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26 October 2011 Transcriptional Response of Ex Vivo Human Skin to Ionizing Radiation: Comparison Between Low- and High-Dose Effects
Huguette Albrecht, Blythe Durbin-Johnson, Reem Yunis, Karen M. Kalanetra, Shiquan Wu, Rachel Chen, Thomas R. Stevenson, David M. Rocke
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Abstract

Although human exposure to low-dose ionizing radiation can occur through a variety of sources, including natural, medical, occupational and accidental, the true risks of low-dose ionizing radiation are still poorly understood in humans. Here, the global transcriptional responses of human skin after ex vivo exposure to low (0.05 Gy) and high (5 Gy) doses of X rays and of time in culture (0 Gy) at 0, 2, 8 and 30 h postirradiation were analyzed and compared. Responses to low and high doses differed quantitatively and qualitatively. Differentially expressed genes fell into three groups: (1) unique genes defined as responsive to either 0.05 or 5 Gy but not both and also responsive to time in culture, (2) specific genes defined as responsive to either 0.05 or 5 Gy but not both and not responsive to time in culture, and (3) dose-independent responsive genes. Major differences observed in ex vivo irradiated skin between transcriptional responses to low or high doses were twofold. First, gene expression modulated by 0.05 Gy was transient, while in response to 5 Gy persistence of modified gene expression was observed for a limited number of genes. Second, neither TP53 nor TGFβ target genes were modulated after exposure to an acute low dose, suggesting that the TP53-dependent DNA damage response either was not triggered or was triggered only briefly.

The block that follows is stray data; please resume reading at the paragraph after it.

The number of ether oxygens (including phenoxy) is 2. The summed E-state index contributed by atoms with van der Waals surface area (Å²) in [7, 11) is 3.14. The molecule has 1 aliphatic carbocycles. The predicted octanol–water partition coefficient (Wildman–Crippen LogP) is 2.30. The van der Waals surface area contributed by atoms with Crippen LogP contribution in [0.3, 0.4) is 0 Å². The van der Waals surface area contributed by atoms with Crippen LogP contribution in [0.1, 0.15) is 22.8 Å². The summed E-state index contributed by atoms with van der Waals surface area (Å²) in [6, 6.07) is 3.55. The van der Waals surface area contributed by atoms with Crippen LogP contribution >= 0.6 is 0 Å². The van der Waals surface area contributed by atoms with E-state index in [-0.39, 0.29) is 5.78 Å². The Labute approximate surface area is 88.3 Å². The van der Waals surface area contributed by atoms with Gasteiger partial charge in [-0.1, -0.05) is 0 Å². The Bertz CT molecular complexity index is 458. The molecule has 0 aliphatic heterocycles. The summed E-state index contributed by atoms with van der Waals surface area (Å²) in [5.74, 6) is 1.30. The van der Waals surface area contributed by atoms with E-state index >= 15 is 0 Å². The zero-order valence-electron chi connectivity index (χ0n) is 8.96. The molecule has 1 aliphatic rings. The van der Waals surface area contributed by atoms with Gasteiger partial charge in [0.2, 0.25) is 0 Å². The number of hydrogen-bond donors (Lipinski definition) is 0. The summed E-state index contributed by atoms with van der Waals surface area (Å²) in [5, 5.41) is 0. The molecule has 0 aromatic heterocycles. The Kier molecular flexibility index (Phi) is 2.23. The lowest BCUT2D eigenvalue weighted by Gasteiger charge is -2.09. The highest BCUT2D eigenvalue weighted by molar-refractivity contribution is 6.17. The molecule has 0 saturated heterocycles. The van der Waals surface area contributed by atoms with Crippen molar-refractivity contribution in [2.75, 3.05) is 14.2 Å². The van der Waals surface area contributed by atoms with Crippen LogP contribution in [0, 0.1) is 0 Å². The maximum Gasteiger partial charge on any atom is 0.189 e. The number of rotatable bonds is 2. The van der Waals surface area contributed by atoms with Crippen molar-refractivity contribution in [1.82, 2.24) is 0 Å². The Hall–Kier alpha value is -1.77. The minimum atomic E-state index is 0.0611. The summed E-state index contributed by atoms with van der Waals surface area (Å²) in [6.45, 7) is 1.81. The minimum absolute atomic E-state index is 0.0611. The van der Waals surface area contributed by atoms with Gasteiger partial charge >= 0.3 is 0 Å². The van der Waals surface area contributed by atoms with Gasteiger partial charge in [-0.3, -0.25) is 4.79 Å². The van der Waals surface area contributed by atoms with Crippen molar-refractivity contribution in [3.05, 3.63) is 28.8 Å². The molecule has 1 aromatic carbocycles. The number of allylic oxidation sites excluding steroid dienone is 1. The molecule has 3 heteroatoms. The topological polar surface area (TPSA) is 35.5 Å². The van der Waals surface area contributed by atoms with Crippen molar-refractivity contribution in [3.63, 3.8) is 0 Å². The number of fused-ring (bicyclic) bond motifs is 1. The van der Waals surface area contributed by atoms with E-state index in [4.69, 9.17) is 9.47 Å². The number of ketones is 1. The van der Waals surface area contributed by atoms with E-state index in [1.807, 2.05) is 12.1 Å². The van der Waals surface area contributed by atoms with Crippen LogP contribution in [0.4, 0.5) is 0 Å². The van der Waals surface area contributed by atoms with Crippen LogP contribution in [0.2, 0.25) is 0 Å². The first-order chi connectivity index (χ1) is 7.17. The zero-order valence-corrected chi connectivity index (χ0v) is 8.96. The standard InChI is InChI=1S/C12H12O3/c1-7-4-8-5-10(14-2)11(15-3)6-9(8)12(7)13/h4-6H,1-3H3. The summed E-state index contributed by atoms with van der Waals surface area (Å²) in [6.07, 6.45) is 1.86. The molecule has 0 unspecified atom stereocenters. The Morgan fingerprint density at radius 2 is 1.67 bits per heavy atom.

Huguette Albrecht, Blythe Durbin-Johnson, Reem Yunis, Karen M. Kalanetra, Shiquan Wu, Rachel Chen, Thomas R. Stevenson, and David M. Rocke "Transcriptional Response of Ex Vivo Human Skin to Ionizing Radiation: Comparison Between Low- and High-Dose Effects," Radiation Research 177(1), 69-83, (26 October 2011). https://doi.org/10.1667/RR2524.1
Received: 7 December 2010; Accepted: 1 October 2011; Published: 26 October 2011
JOURNAL ARTICLE
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